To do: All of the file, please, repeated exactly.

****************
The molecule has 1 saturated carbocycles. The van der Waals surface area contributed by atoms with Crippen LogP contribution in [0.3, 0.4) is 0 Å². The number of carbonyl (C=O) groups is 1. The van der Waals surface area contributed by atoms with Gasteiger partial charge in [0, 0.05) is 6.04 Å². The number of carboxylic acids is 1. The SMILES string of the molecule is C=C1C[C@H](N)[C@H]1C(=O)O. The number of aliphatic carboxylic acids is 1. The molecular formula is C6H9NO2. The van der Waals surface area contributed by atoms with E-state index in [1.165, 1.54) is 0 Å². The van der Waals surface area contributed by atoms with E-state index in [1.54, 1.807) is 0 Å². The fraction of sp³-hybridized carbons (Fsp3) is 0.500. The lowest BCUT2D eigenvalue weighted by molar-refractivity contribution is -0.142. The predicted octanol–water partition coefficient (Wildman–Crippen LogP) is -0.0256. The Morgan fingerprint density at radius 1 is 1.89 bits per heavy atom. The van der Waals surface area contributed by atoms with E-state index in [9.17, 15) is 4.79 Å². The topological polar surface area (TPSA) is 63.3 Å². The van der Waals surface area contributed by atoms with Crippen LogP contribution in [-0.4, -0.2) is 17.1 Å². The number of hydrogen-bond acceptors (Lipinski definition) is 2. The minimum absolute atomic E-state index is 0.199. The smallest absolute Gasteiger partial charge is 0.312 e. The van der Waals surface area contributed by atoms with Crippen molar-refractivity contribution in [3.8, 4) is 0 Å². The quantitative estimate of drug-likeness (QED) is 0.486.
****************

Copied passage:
The molecule has 1 saturated carbocycles. The van der Waals surface area contributed by atoms with Crippen LogP contribution in [0.3, 0.4) is 0 Å². The number of carbonyl (C=O) groups is 1. The van der Waals surface area contributed by atoms with Gasteiger partial charge in [0, 0.05) is 6.04 Å². The number of carboxylic acids is 1. The SMILES string of the molecule is C=C1C[C@H](N)[C@H]1C(=O)O. The number of aliphatic carboxylic acids is 1. The molecular formula is C6H9NO2. The van der Waals surface area contributed by atoms with E-state index in [1.165, 1.54) is 0 Å². The van der Waals surface area contributed by atoms with E-state index in [1.54, 1.807) is 0 Å². The fraction of sp³-hybridized carbons (Fsp3) is 0.500. The lowest BCUT2D eigenvalue weighted by molar-refractivity contribution is -0.142. The predicted octanol–water partition coefficient (Wildman–Crippen LogP) is -0.0256. The Morgan fingerprint density at radius 1 is 1.89 bits per heavy atom. The van der Waals surface area contributed by atoms with E-state index in [9.17, 15) is 4.79 Å². The topological polar surface area (TPSA) is 63.3 Å². The van der Waals surface area contributed by atoms with Crippen LogP contribution in [-0.4, -0.2) is 17.1 Å². The number of hydrogen-bond acceptors (Lipinski definition) is 2. The minimum absolute atomic E-state index is 0.199. The smallest absolute Gasteiger partial charge is 0.312 e. The van der Waals surface area contributed by atoms with Crippen molar-refractivity contribution in [3.8, 4) is 0 Å². The quantitative estimate of drug-likeness (QED) is 0.486.